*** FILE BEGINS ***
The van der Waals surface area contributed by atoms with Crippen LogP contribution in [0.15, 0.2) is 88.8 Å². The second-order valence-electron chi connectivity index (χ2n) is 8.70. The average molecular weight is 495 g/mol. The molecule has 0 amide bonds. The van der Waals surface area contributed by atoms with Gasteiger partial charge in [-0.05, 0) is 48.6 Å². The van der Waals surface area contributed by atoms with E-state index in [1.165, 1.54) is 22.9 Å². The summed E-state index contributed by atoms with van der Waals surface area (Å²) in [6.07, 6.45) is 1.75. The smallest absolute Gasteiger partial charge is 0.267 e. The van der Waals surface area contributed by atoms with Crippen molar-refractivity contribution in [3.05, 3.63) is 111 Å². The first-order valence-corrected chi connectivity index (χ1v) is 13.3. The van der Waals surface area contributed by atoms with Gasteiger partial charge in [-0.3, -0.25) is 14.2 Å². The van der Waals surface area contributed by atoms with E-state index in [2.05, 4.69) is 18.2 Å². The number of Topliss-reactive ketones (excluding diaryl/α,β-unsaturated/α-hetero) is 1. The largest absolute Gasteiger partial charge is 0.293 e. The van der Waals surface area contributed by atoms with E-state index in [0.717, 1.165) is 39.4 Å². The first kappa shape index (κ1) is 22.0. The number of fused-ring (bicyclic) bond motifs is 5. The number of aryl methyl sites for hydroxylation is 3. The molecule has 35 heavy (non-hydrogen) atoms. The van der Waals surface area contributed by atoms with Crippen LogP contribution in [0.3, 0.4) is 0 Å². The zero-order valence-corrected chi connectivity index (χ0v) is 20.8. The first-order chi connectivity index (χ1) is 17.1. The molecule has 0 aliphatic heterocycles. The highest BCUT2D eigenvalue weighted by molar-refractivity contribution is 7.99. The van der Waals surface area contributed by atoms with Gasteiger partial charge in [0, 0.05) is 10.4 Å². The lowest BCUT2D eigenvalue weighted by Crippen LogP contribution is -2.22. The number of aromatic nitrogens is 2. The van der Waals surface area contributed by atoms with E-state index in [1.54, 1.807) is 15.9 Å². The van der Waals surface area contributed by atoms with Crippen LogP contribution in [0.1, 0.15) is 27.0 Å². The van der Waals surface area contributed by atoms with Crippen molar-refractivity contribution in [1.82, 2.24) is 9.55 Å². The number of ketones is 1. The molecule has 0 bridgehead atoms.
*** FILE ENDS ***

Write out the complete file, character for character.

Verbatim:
The van der Waals surface area contributed by atoms with Crippen LogP contribution in [0.15, 0.2) is 88.8 Å². The second-order valence-electron chi connectivity index (χ2n) is 8.70. The average molecular weight is 495 g/mol. The molecule has 0 amide bonds. The van der Waals surface area contributed by atoms with Gasteiger partial charge in [-0.05, 0) is 48.6 Å². The van der Waals surface area contributed by atoms with E-state index in [1.165, 1.54) is 22.9 Å². The summed E-state index contributed by atoms with van der Waals surface area (Å²) in [6.07, 6.45) is 1.75. The smallest absolute Gasteiger partial charge is 0.267 e. The van der Waals surface area contributed by atoms with Crippen molar-refractivity contribution in [3.05, 3.63) is 111 Å². The first-order valence-corrected chi connectivity index (χ1v) is 13.3. The van der Waals surface area contributed by atoms with Gasteiger partial charge in [-0.3, -0.25) is 14.2 Å². The van der Waals surface area contributed by atoms with E-state index in [2.05, 4.69) is 18.2 Å². The number of Topliss-reactive ketones (excluding diaryl/α,β-unsaturated/α-hetero) is 1. The largest absolute Gasteiger partial charge is 0.293 e. The van der Waals surface area contributed by atoms with E-state index in [0.717, 1.165) is 39.4 Å². The first kappa shape index (κ1) is 22.0. The number of fused-ring (bicyclic) bond motifs is 5. The number of aryl methyl sites for hydroxylation is 3. The molecule has 35 heavy (non-hydrogen) atoms. The van der Waals surface area contributed by atoms with Crippen LogP contribution in [0.3, 0.4) is 0 Å². The zero-order valence-corrected chi connectivity index (χ0v) is 20.8. The first-order chi connectivity index (χ1) is 17.1. The molecule has 0 aliphatic heterocycles. The highest BCUT2D eigenvalue weighted by molar-refractivity contribution is 7.99. The van der Waals surface area contributed by atoms with Gasteiger partial charge in [0, 0.05) is 10.4 Å². The lowest BCUT2D eigenvalue weighted by Crippen LogP contribution is -2.22. The number of aromatic nitrogens is 2. The van der Waals surface area contributed by atoms with E-state index in [1.54, 1.807) is 15.9 Å². The van der Waals surface area contributed by atoms with Crippen LogP contribution in [0.1, 0.15) is 27.0 Å². The van der Waals surface area contributed by atoms with Crippen molar-refractivity contribution in [1.82, 2.24) is 9.55 Å². The number of ketones is 1. The molecule has 0 bridgehead atoms.